Autocross eats brakes. It's just a fact of life. Tires too. My wife still marvels at the idea that I replace race tires after 100-150 miles (while most racers marvel that I wait that long!). Brakes are somewhat better, the Sector 111 Ultra disc rotors I have been using lasted about 2 years in the front and 3 in the back. That doesn't sound too bad until you consider that I put less than 5000 miles on those rotors. Guess what... after the last event, my front pads were getting very thin, and I was seeing bluing from heat where the vents in the rotors were. It was kinda neat, almost like an x-ray of the rotors, but what it really means is that the rotors are too thin, and not discharging the heat well anymore.

The Ultra discs and super grippy Porterfield pads were a marvelous improvement over stock, but every now and then, it seemed like the brakes just didn't quite do what I expected. With this combination of pads and rotors I had begun to suspect that while it gives you most of the power of a big brake kit without the weight and price penalty, they still lack something in terms of modulation. To try to improve the situation, I decided to try the new vented, slotted, full-floating rotor offered by Beyond Original Equiptment since they claimed to have better breaking modulation for a similar price. I left the Ultra discs on the rear because they are lighter, and also because the fronts do the lion's share of the work.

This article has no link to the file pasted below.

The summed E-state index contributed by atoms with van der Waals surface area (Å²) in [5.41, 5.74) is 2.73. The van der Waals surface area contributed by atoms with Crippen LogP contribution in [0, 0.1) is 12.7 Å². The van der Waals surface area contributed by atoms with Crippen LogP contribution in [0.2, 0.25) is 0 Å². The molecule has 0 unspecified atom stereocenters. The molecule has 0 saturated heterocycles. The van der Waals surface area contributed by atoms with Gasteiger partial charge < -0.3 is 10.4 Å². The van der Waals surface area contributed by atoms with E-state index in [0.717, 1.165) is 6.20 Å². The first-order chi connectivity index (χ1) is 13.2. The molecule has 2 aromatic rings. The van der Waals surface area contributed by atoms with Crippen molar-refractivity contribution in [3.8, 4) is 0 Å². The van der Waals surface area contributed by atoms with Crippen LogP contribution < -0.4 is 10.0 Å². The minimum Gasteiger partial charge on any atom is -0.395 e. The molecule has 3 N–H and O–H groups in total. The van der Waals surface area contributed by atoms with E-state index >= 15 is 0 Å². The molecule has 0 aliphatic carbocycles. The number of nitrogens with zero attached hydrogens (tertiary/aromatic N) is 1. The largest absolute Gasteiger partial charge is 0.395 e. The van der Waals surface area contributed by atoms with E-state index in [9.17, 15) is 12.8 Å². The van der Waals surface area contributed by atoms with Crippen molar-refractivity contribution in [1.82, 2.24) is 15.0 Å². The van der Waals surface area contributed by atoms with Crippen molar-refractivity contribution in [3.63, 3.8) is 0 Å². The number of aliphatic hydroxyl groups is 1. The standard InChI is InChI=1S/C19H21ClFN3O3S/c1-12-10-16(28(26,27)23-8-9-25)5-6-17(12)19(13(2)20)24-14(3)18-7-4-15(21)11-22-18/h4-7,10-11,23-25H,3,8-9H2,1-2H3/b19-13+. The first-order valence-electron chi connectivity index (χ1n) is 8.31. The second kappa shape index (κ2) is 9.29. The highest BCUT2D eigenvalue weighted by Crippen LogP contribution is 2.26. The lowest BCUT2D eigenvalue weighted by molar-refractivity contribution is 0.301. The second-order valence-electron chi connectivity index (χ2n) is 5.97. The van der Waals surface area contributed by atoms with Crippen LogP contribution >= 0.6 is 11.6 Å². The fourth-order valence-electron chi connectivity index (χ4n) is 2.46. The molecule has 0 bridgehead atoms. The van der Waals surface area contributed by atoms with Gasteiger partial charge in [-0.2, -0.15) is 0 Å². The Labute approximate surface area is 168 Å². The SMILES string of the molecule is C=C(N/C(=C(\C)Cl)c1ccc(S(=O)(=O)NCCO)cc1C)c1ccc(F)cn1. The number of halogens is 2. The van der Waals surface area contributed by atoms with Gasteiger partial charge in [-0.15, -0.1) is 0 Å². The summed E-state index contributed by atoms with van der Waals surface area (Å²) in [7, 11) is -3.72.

I ordered the rotors immediately after my last races and they arrived in about 3 days. There was a small issue I ran into, but BOE has EXCELLENT customer service, and they resolved it quickly and professionally. BOE has become a leader in aftermarket lotus race parts, and you can definitely order from them with confidence. There's a bunch of pictures of the rotors on their web site, but none after the black coating has worn off, so here's what they will look like after they've seen some wear.

Looks are nice, but this is a race car, not a concourse car. What matters is results! The first event was Renegade Miata Club's 5th points event of the year. This event was opposite the SCCA's Racing against Leukemia charity event, and so I expected a soft turnout. The attendance numbers were somewhat low but luckily, the top of the field was still pretty typical. Bob Lang And Leafy didn't show, but Lanna and Hank, who are both national champs did. Scruffy didn't show but Grant and Steph were there, Mike Stukalin was there an he's always fast. Furthermore the New England area seems to have acquired a new hot-shoe, Ryan Field who was there in his CSP Miata. So the competition could even be considered slightly stiffer than normal.